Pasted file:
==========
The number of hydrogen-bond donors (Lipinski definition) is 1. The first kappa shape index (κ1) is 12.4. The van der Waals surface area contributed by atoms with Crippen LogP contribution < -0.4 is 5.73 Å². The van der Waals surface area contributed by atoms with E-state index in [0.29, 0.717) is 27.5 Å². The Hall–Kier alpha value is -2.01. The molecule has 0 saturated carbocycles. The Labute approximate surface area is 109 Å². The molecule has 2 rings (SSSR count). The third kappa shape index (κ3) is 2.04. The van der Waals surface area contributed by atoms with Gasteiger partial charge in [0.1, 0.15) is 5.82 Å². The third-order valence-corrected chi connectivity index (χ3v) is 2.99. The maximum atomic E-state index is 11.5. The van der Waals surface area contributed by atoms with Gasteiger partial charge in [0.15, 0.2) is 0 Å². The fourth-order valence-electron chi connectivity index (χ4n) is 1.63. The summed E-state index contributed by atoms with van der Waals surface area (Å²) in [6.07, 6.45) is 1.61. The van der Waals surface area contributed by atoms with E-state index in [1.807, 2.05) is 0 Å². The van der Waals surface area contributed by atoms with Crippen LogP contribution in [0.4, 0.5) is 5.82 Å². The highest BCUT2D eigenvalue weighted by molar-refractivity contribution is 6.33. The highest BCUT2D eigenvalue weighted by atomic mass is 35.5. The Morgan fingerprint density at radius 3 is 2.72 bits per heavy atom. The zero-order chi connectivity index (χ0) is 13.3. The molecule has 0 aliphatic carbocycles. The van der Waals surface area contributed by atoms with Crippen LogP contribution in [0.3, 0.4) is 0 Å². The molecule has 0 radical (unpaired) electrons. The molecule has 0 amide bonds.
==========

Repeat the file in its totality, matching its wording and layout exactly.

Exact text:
The number of hydrogen-bond donors (Lipinski definition) is 1. The first kappa shape index (κ1) is 12.4. The van der Waals surface area contributed by atoms with Crippen LogP contribution < -0.4 is 5.73 Å². The van der Waals surface area contributed by atoms with E-state index in [0.29, 0.717) is 27.5 Å². The Hall–Kier alpha value is -2.01. The molecule has 0 saturated carbocycles. The Labute approximate surface area is 109 Å². The molecule has 2 rings (SSSR count). The third kappa shape index (κ3) is 2.04. The van der Waals surface area contributed by atoms with Gasteiger partial charge in [0.1, 0.15) is 5.82 Å². The third-order valence-corrected chi connectivity index (χ3v) is 2.99. The maximum atomic E-state index is 11.5. The van der Waals surface area contributed by atoms with Gasteiger partial charge in [0.15, 0.2) is 0 Å². The fourth-order valence-electron chi connectivity index (χ4n) is 1.63. The summed E-state index contributed by atoms with van der Waals surface area (Å²) in [6.07, 6.45) is 1.61. The van der Waals surface area contributed by atoms with E-state index in [1.807, 2.05) is 0 Å². The van der Waals surface area contributed by atoms with Crippen LogP contribution in [0.4, 0.5) is 5.82 Å². The highest BCUT2D eigenvalue weighted by molar-refractivity contribution is 6.33. The highest BCUT2D eigenvalue weighted by atomic mass is 35.5. The Morgan fingerprint density at radius 3 is 2.72 bits per heavy atom. The zero-order chi connectivity index (χ0) is 13.3. The molecule has 0 aliphatic carbocycles. The van der Waals surface area contributed by atoms with Crippen LogP contribution in [0.3, 0.4) is 0 Å². The molecule has 0 radical (unpaired) electrons. The molecule has 0 amide bonds.